Expenses Grow as Transactions Shrink
Convenience store retailers were able to control expenses in 2009 about as well as they did the year prior, as direct-store operating expenses fell 0.8 percent, or $3,072 in 2009, to under $400,000 per store. These expenses also took up 83.52 percent of profits.
Out of all the direct-store operating expenses, labor was the highest, at $241,591 per store, which was also down 0.8 percent when compared to 2008. Labor takes up 50.55 percent of the average store’s profits. The expense that grew the most for stores in 2009 was health insurance, up 10.4 percent to $16,398 per store. Interestingly, credit card fees was the expense that fell the most in 2009, dropping 10.5 percent to $49,619 per store. While this cost dropped, it still ate up a little more than one-tenth of the average store’s gross profits in 2009.
The economy’s effect on consumers’ shopping habits is evident when looking at transaction data in 2009. In-store transactions per week fell 1.5 percent to 3,180 per store — its lowest level in three years. While transactions were lower, consumers spent more in stores, averaging $7.39 per transaction, a 6.1-percent increase.
At the pump, motor fuel transactions fell to their lowest in three years, down 9.6 percent to 2,550 per week for the average store. The decline in transactions is twofold — the tough economy and high unemployment left fewer commuters on the roads, and as motor fuel prices hit lower levels than 2008, drivers began filling tanks with fuel rather than the partial fills seen in 2008’s year of record gas prices. Evidence of this is the average gallons per transaction, which were up 8.0 percent and sat at 9.5 gallons — its highest level in the past three years. And while consumers were purchasing more gallons per transaction, the price they paid reflected the lower motor fuel prices seen in 2009 when compared to 2008. The average motor fuels transaction fell 21.9 percent to $22.20.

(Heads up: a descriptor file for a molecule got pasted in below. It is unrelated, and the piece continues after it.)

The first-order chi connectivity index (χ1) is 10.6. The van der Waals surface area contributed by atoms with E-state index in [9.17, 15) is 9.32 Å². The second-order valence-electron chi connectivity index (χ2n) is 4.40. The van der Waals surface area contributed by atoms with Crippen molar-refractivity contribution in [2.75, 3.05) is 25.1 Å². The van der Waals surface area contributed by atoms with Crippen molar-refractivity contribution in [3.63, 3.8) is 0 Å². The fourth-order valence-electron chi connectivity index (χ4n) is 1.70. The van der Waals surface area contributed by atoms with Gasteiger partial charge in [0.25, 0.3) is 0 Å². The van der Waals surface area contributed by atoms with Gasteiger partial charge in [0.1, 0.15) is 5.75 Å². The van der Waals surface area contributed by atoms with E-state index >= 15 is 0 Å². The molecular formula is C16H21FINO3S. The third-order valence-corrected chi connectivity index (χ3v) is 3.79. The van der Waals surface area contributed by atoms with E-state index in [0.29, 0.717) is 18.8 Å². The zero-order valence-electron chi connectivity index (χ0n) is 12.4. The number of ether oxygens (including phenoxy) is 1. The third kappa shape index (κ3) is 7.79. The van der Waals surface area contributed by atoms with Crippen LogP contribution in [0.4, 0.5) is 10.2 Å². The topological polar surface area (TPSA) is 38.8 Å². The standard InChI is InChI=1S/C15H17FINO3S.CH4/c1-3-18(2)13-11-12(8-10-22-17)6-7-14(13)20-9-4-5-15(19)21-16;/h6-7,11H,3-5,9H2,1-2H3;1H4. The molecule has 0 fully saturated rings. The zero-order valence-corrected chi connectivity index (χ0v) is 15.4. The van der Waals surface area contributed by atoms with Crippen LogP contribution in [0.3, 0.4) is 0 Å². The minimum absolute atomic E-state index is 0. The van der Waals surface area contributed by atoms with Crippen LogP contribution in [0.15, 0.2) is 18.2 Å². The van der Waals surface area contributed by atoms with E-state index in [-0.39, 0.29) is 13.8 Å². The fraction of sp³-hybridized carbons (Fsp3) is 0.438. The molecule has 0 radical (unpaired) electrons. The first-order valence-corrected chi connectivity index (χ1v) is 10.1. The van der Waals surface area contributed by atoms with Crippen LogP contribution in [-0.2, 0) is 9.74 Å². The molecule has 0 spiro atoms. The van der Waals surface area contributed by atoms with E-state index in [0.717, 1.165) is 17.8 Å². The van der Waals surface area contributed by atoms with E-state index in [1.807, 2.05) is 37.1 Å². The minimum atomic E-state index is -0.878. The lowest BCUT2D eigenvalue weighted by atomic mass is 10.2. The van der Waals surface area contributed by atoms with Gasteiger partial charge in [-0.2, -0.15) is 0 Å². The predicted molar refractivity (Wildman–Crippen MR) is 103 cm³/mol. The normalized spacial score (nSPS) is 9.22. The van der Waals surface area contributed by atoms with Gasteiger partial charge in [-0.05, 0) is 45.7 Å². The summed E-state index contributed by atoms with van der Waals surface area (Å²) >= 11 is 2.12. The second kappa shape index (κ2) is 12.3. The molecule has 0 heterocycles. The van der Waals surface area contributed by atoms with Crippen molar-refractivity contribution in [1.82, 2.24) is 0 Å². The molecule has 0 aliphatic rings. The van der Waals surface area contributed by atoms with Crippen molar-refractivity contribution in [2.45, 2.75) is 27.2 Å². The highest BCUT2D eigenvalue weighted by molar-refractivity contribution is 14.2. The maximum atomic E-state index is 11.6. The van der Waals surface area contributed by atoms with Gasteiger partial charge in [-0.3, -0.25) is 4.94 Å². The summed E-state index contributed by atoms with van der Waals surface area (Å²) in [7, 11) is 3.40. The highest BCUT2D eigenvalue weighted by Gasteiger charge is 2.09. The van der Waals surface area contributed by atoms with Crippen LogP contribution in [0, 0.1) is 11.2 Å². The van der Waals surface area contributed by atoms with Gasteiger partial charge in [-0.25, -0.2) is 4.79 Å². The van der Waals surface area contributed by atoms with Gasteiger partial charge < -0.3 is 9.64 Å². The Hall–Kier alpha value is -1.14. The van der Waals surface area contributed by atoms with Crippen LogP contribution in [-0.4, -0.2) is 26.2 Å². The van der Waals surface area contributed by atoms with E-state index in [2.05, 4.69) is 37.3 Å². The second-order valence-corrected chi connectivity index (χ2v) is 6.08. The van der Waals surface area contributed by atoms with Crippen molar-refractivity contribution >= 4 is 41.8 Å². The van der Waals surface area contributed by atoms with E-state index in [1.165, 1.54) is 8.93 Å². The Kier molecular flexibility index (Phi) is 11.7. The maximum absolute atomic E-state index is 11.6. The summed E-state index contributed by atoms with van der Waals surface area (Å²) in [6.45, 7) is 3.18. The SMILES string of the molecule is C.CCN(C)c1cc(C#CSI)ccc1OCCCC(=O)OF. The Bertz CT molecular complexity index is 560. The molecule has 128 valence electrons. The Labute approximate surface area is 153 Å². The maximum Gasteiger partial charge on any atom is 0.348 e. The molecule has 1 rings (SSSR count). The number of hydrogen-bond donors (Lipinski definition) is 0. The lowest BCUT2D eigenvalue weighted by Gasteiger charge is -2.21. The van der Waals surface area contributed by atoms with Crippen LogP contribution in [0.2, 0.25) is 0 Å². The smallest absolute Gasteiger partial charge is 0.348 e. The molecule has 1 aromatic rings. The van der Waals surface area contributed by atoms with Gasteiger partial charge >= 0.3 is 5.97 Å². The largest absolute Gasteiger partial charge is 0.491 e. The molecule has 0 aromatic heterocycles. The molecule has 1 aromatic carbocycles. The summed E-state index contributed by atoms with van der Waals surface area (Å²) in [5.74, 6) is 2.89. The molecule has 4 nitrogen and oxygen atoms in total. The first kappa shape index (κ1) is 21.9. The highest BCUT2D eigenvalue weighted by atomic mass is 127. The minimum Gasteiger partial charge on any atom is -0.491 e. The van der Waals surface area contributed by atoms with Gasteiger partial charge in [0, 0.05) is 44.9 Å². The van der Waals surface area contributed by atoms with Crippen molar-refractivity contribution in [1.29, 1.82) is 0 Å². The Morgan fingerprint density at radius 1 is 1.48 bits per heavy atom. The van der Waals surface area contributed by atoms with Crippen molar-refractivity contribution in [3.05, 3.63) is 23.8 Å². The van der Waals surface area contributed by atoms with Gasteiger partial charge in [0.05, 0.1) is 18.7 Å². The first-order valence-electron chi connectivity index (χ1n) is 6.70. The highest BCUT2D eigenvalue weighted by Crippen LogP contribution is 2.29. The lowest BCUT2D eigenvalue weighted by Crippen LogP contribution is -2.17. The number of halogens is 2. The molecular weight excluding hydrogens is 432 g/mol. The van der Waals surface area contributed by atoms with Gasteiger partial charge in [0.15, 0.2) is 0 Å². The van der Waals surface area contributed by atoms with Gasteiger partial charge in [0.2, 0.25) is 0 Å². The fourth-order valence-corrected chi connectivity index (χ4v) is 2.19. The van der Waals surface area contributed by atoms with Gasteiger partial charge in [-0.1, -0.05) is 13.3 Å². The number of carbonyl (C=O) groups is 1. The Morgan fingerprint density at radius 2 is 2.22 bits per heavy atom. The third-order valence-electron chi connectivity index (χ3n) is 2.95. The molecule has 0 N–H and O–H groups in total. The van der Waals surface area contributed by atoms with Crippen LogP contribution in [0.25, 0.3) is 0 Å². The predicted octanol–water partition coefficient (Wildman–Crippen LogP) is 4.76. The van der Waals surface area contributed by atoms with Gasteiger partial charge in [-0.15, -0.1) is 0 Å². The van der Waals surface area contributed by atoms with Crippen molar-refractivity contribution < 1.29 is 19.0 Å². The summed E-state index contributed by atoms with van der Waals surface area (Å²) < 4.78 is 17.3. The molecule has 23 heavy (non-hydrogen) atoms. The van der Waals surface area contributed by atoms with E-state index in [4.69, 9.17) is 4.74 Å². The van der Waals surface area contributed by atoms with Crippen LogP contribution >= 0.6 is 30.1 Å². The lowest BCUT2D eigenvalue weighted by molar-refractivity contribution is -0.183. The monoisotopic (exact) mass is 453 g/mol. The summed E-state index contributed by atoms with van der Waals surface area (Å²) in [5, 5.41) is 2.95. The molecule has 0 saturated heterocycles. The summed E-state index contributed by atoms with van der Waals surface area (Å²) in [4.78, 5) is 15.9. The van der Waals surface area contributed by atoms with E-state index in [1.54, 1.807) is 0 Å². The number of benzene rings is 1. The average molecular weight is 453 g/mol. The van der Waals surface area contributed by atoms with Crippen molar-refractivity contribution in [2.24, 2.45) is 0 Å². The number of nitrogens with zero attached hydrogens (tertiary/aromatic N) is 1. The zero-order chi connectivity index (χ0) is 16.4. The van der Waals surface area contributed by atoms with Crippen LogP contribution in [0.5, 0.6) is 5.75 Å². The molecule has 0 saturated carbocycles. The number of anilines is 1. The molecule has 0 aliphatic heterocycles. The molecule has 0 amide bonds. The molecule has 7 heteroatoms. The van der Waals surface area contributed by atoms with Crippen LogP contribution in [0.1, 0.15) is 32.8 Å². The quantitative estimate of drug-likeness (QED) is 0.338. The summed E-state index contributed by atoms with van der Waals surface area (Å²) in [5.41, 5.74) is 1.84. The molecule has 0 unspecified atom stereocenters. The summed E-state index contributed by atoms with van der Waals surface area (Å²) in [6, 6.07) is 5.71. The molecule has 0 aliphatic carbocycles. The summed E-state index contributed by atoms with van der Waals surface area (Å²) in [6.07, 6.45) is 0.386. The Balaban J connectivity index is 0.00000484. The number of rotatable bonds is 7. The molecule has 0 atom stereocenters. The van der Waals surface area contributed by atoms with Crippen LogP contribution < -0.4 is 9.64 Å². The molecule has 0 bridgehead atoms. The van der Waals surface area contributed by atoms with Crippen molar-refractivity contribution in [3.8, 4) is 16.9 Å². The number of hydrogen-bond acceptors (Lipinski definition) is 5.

And not surprisingly, with the increase in the price of cigarettes in 2009, in-store shrink rose for this section, and was up more than all other in-store areas. Cigarette shrink totaled $4,866 per store in 2009, a 15.4-percent jump over 2008, representing $651 per store. Foodservice shrink also grew by $347 dollars per store, a 6.0-percent increase to total $6,118 for the average convenience store. All other merchandise categories saw shrink fall 2.7 percent per store, and overall, per-store shrink increased 5.5 percent to $16,260.
While the total industry store count declined in 2009, culling out the poor performers and leaving the most successful operators, the average convenience store as a result is getting bigger. Total property size was up slightly to 27,455 square feet, with stores averaging 3,090 square feet — a 1.1-percent increase. Sales areas also expanded by the same percentage, and now average 2,305 square feet, while non-sales areas grew 1.3 percent, to 785 square feet.
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